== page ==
Get ready to party with Punch Drunk Cabaret
Punch Drunk Cabaret is ready to rock the Bailey Theatre again, this time for the Steampunk Party as part of the Jaywalkers Jamboree in Camrose on June 2. File photo
When the Jaywalk Jamboree organizers decided on a distinctly steampunk theme with a party to match, there was really only one band that fit the bill as a headliner.
Punch Drunk Cabaret has become almost synonymous with genre, but it was by complete accident that they find themselves at the forefront of the Alberta steampunk movement.
“It still sort of amazes me when we get accepted into the steampunk community,” said lead vocalist and guitar player Randy Bailer. “We’re a band first and the steampunk affectations come after the fact.”
In short, Steampunk combines 19th century stylings, be they Victorian or wild west, with a sci-fi technological edge. As a cosplay community, Steampunk has grown quickly in recent years with clubs popping up in Edmonton and Calgary and across Canada.
There is no real defined steampunk sound. As in all things art, the beauty is in the eye of the beholder. There have been some bands that have tried to combine classical instruments with electronica while others have gone for an even more robotic sound.
The genre just kind of found PDC.
The group is a unique blend of rockabilly, roots and swing. Seven years ago when the band came together, Bailer in trying to quantify it, described their sound as Steampunk Swing, and it stuck.
Soon after, the Edmonton Steampunk Group hired them to play their first annual Steampunk Ball and they have been back every year since.
“We didn’t know how that was going to go over, I had no idea what steampunk people even listen to,” said Bailer. “Were they going to boo us off the stage if we play something that’s sort of country sounding? But it’s been great.”
PDC was even mentioned in the soon to be released Steampunk FAQ by MacEwan University professor and avid steampunk enthusiast Mike Perschon as an example of the lack of a defined steampunk musical genre that is now starting to adopt certain bands and sounds as their own.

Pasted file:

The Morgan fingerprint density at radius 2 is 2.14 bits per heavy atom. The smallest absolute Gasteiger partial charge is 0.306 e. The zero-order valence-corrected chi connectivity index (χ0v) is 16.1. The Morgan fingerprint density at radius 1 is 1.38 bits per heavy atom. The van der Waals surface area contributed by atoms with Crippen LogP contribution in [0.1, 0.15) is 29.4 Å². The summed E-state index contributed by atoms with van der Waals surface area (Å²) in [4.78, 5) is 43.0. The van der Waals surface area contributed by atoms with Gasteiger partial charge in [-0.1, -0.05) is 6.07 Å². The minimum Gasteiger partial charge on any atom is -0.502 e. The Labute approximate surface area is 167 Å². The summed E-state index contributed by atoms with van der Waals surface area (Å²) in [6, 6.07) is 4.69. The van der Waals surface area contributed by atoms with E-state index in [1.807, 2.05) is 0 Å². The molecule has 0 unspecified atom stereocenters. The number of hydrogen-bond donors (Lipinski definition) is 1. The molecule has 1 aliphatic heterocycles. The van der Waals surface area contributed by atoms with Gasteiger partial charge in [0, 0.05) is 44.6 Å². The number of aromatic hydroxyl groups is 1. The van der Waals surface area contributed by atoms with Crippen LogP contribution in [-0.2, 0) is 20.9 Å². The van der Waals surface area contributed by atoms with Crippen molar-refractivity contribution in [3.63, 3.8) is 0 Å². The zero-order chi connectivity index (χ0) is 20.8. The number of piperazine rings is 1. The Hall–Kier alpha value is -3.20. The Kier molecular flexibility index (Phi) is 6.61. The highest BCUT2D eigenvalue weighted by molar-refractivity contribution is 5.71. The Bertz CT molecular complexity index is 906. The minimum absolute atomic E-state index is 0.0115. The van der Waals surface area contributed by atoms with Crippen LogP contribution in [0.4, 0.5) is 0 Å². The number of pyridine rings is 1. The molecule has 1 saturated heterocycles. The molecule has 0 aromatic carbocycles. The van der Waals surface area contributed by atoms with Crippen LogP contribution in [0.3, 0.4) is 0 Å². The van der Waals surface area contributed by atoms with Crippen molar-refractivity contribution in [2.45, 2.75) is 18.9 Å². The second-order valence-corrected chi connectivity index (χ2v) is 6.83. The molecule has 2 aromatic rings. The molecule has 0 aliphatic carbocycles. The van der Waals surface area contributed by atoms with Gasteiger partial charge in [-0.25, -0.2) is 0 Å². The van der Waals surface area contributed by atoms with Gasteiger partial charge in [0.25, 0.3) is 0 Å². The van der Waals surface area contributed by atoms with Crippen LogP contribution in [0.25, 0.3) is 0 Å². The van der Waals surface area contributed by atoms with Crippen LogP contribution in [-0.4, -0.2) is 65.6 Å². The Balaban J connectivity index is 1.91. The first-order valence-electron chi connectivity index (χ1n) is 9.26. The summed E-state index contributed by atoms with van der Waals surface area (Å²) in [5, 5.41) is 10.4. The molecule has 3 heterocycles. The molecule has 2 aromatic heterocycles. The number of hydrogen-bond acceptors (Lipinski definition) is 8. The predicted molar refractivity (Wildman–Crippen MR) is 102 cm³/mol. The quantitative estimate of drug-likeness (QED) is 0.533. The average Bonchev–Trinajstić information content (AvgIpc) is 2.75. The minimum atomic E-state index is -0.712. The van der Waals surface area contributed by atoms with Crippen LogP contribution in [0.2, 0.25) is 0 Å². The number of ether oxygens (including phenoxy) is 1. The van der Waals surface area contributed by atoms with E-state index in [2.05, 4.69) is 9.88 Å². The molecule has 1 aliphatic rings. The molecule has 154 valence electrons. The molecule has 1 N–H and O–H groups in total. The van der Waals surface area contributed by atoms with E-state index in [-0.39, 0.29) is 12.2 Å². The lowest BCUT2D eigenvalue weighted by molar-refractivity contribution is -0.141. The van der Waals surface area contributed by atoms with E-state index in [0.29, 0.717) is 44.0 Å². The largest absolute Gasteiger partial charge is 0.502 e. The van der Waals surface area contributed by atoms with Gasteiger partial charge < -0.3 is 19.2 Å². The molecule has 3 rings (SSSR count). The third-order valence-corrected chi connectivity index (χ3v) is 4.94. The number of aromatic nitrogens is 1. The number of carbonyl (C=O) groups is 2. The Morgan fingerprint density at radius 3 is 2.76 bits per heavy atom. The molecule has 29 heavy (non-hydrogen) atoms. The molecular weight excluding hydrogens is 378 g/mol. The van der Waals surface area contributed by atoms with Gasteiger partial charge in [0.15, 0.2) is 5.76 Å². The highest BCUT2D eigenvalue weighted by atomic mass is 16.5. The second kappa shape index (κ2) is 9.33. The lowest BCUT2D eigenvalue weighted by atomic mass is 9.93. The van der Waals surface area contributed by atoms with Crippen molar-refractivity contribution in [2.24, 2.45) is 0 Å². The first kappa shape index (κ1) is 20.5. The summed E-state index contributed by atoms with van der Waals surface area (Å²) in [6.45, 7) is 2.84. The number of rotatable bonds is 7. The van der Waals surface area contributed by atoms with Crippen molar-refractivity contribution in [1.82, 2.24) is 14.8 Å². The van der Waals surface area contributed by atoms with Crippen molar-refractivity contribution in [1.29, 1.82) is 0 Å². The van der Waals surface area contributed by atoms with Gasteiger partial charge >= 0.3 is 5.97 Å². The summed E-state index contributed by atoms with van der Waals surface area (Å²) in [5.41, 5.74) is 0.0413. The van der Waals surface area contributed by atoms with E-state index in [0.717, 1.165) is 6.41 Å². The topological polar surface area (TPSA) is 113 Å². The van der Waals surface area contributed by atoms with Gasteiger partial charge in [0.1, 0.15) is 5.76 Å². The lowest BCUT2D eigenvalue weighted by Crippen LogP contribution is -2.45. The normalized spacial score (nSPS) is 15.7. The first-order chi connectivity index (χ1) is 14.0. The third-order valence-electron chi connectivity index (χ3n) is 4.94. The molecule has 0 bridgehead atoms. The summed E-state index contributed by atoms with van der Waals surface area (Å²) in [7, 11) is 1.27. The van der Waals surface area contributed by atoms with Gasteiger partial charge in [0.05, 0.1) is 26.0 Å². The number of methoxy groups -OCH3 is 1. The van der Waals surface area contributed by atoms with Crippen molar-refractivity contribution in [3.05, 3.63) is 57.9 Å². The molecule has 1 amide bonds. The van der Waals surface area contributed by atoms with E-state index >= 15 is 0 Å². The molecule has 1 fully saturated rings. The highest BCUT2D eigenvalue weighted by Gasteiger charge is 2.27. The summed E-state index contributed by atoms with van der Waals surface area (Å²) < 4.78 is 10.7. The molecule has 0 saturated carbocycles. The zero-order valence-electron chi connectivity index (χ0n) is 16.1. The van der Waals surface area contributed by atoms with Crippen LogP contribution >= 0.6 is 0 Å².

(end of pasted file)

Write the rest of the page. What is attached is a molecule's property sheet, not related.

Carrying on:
Their reputation is starting grow beyond Western Canada. They are working on booking Steampunk festivals as far away as Ontario and New Jersey.
Helping word get out about band was their live music video they taped at the Bailey Theatre in Camrose for “Sweet Dreams (are made of this)” in January.
“It’s a little tough to gauge just what is getting over with people, you try to do as much as possible and sometimes it is word of mouth, sometimes it’s a video,” said Bailer. “We don’t have a management deal, we don’t have a label backing, everything we do is just as grass roots and old school as it gets.”
Their growing success includes a nomination for an Edmonton Music Award for their video for their song “Beard of Bees.” They gala an ceremony are on June 30.
The band does find itself playing a little more into their steampunk personas with Bailer going by Bandmeister Randy B., drummer “Captain” Sean E. Watts, and bass player Terry “Sawbones” Grant, but it is a natural progression for them and something they are able to have fun with on stage.
“It plays into the idea of having three distinct personalities in the band,” said Bailer. “We always thought that was important, and that comes from the KISS model where they had four distinct members, and they took that from the Beatles. We always thought a band made up of individuals was more interesting than a band that pushes the lead singer up front and everyone else is interchangeable.”
Organizers of the steampunk party are hoping the Camrose will eventually be able to form their own steampunk club or society and encourages anyone, even if they do not have a persona and are just interested in what it is all about, to come out to the party.
“It’s exciting. The steampunk communities ... they’re well educated, creative people,” said Bailer. “It’s an interesting group that way. Their No. 1 goal isn’t to party, the No. 1 goal is to express themselves and to share their creativity.”
The Steampunk Party goes June 3 at 8 p.m. at the Bailey Theatre. Tickets are $25 and are available at the Chuck MacLean Arts Centre, the Bill Fowler Centre and Candler Art Gallery.